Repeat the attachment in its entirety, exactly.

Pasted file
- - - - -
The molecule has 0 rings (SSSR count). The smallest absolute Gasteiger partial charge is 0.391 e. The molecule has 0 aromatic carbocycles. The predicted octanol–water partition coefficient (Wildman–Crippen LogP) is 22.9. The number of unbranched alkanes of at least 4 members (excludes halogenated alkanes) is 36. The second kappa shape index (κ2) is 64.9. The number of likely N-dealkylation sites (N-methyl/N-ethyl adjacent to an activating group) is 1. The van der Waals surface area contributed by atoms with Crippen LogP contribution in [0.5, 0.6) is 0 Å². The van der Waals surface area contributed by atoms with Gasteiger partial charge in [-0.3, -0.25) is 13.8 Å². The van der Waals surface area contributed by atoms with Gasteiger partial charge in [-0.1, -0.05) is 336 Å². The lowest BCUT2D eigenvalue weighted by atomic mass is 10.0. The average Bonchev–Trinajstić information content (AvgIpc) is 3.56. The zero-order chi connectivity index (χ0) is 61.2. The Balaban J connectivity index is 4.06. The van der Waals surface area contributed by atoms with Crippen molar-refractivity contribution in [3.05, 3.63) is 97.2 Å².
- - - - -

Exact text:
The molecule has 0 rings (SSSR count). The smallest absolute Gasteiger partial charge is 0.391 e. The molecule has 0 aromatic carbocycles. The predicted octanol–water partition coefficient (Wildman–Crippen LogP) is 22.9. The number of unbranched alkanes of at least 4 members (excludes halogenated alkanes) is 36. The second kappa shape index (κ2) is 64.9. The number of likely N-dealkylation sites (N-methyl/N-ethyl adjacent to an activating group) is 1. The van der Waals surface area contributed by atoms with Crippen LogP contribution in [0.5, 0.6) is 0 Å². The van der Waals surface area contributed by atoms with Gasteiger partial charge in [-0.3, -0.25) is 13.8 Å². The van der Waals surface area contributed by atoms with Gasteiger partial charge in [-0.1, -0.05) is 336 Å². The lowest BCUT2D eigenvalue weighted by atomic mass is 10.0. The average Bonchev–Trinajstić information content (AvgIpc) is 3.56. The zero-order chi connectivity index (χ0) is 61.2. The Balaban J connectivity index is 4.06. The van der Waals surface area contributed by atoms with Crippen molar-refractivity contribution in [3.05, 3.63) is 97.2 Å².